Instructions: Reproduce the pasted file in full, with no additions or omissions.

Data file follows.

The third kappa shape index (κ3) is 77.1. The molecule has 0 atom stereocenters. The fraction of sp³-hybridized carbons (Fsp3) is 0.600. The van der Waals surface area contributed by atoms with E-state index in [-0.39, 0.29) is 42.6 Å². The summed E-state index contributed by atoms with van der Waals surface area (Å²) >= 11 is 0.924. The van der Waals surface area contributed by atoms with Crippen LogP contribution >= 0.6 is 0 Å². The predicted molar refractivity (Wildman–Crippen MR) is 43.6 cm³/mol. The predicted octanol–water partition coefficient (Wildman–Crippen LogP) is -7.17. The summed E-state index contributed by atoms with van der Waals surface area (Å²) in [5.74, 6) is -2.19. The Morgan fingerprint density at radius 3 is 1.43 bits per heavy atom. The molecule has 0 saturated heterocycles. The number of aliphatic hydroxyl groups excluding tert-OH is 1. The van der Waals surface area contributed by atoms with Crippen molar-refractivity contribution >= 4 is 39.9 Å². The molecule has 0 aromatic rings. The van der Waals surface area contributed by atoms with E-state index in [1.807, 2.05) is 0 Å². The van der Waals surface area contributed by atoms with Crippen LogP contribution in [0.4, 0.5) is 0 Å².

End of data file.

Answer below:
The third kappa shape index (κ3) is 77.1. The molecule has 0 atom stereocenters. The fraction of sp³-hybridized carbons (Fsp3) is 0.600. The van der Waals surface area contributed by atoms with E-state index in [-0.39, 0.29) is 42.6 Å². The summed E-state index contributed by atoms with van der Waals surface area (Å²) >= 11 is 0.924. The van der Waals surface area contributed by atoms with Crippen LogP contribution >= 0.6 is 0 Å². The predicted molar refractivity (Wildman–Crippen MR) is 43.6 cm³/mol. The predicted octanol–water partition coefficient (Wildman–Crippen LogP) is -7.17. The summed E-state index contributed by atoms with van der Waals surface area (Å²) in [5.74, 6) is -2.19. The Morgan fingerprint density at radius 3 is 1.43 bits per heavy atom. The molecule has 0 saturated heterocycles. The number of aliphatic hydroxyl groups excluding tert-OH is 1. The van der Waals surface area contributed by atoms with Crippen molar-refractivity contribution >= 4 is 39.9 Å². The molecule has 0 aromatic rings. The van der Waals surface area contributed by atoms with E-state index in [1.807, 2.05) is 0 Å². The van der Waals surface area contributed by atoms with Crippen LogP contribution in [0.4, 0.5) is 0 Å².